Easter weekend is one of the most highly attended weekends for churches. Most churches are full of their normal attendees and have a high percentage of visitors or people who stop by for the main Christian holidays.
My husband wanted to invite some people who don’t normal go to church to come with us. Admittedly, I felt awkward about it. Obviously they know what Easter is all about and know what we’re trying to do.
Then I sat down to write this post, and couldn’t shake the fact that I felt like I had to write about Easter but really didn’t want to. Again, the message feels too familiar to me.
I had the same problem with writing an Easter blog post and with inviting friends to church; familiarity.
Carey Nieuwhof put it this way:
“the reality is that some churches will be more effective at retaining unchurched people because they’ve figured out what the greatest challenge with major Christian holidays is: It’s familiarity. Unchurched people know the Easter (and Christmas and Good Friday) story. They just don’t care.”
The reason why I feel like Easter doesn’t need to be covered on my blog, and why it feels funny to ask friends to go and hear about Easter, is because it’s so familiar.
We all know the story of Jesus’ death and resurrection whether we grew up in the church or not. In some cases, I think being familiar with God and with His Word is incredibly important. We are told to hide the Word of God in our hearts (Psalm 119:11) and this is why vacation Bible school is full of little kiddos memorizing God’s Word.
But there’s a danger there too.
When we become so familiar with a message it can start to feel like it’s just falling on deaf ears and not really impacting us (Acts 28: 26). We are forgiven, God’s grace is incredible, yada yada yada…
Our familiarity tempts us to hear a message packed with power as if it’s just a familiar Bible story that we could recite the main details of back with to someone else with ease. But the Bible is living and active (Hebrews 4:12). Familiarity tells us to walk into this week unchanged.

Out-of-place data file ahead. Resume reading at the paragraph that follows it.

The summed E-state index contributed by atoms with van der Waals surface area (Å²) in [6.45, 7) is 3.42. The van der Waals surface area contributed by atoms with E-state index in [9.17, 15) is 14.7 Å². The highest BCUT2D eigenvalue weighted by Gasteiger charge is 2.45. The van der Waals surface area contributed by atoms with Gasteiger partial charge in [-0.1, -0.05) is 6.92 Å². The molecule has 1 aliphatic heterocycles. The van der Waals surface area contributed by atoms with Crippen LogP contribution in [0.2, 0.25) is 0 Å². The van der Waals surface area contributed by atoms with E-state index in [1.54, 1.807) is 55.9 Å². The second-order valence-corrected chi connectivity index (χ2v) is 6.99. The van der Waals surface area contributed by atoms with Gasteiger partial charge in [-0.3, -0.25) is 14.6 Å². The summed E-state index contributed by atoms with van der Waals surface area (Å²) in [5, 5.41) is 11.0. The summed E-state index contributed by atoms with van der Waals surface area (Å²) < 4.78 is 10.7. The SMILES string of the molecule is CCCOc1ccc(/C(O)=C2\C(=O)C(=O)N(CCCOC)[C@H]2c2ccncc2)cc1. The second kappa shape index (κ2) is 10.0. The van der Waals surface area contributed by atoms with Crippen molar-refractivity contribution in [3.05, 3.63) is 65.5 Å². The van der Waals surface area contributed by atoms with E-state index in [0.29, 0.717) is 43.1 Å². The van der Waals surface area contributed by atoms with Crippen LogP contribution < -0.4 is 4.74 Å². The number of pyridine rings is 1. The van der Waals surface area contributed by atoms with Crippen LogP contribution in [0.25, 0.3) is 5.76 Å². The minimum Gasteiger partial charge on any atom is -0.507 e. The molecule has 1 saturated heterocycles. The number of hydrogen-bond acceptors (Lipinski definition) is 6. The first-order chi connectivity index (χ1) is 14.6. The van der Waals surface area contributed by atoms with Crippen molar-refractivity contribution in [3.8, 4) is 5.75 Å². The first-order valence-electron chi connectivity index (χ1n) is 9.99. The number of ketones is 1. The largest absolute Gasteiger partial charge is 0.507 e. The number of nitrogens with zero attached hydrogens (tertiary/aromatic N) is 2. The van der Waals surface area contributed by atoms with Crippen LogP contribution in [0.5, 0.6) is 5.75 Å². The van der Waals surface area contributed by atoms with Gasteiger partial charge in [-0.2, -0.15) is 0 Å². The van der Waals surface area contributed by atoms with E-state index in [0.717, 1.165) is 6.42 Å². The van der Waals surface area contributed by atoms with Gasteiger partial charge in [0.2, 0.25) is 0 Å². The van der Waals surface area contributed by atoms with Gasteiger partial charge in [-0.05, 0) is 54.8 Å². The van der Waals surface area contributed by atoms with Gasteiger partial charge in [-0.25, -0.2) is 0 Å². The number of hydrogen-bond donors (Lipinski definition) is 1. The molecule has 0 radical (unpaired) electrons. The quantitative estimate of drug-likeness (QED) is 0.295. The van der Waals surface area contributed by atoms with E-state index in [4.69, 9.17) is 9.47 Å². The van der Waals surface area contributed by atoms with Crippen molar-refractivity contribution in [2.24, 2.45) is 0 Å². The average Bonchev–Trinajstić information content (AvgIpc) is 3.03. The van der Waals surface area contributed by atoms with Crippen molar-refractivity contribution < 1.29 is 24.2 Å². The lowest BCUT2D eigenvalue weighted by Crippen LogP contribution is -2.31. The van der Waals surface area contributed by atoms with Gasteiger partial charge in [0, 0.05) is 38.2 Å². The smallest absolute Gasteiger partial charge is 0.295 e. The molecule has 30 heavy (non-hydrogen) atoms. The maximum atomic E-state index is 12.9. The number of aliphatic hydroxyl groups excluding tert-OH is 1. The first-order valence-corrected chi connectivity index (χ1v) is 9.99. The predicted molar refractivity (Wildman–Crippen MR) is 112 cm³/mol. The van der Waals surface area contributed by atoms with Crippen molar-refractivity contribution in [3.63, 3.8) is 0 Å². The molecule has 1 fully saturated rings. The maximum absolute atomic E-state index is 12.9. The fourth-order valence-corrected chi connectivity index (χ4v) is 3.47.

When the Bible becomes too familiar to us, we go to it with assumptions about what it says and we lose our sense of curiosity.
In this post from Desiring God, here are a few things you might think are in the Bible if you’re familiar with it, but actually aren’t:
Adam and Eve regularly walked and talked with God in the Garden of Eden.
Jesus’s ministry lasted 3 years.
Jesus died at the age of 33.
Jesus walked through walls after his resurrection.
God commands Christians to pray before every meal.
Money is the root of all evil.
(Read the full post here if you’re interested in seeing what the Bible actually says…)
If you’re like me, you probably thought at least a few of those bullet points were in the Bible. With Easter Sunday, unchurched (and churched!) people come in and approach the Easter message the same way.
We all have assumptions we bring based on our familiarity. And in our familiarity, we miss out on an opportunity to really meet God.
Experts are familiar with their subject matter, but Jesus never said to approach the Kingdom of God like an expert. He said to come to it like a child (Matthew 18:3). Children are curious and full of questions, but most importantly; eager to listen and learn.
When Jesus went to His own hometown, the response He got was,
“isn’t this Mary’s son?”
People were familiar with Him. They already knew who He was and assumed they didn’t need to learn anything new about Him. I wonder if we are starting to approach Him in this same way.
We can read that passage and think we would never be that way, but I think this is the reason why so many visitors went to church yesterday and left unchanged.
And it’s the same reason why this morning, we could start today as if it’s any other day.
Jesus? We know Him. We’re familiar. But I can’t help but wonder if we’re missing out on miracles because of our familiarity.
The invitation is to approach God with less familiarity and more curiosity. To seek Him in a childlike spirit that lays down our assumptions and invites Him to reveal more of Himself to us, instead of saying, “isn’t this Mary’s son?”
Then we can experience the power of God in new ways, His mercy is new every morning (Lamentations 3:22-24), and like Job we can say,
“My ears had heard of you but now my eyes have seen you” (Job 42:5).
Loving Threshold? Send this to a friend & invite them to subscribe!
Support Threshold with your purchase from Threshold Press!
Republished with permission from MrsMollyWilcox.com. Instagram: @MrsMollyWilcox.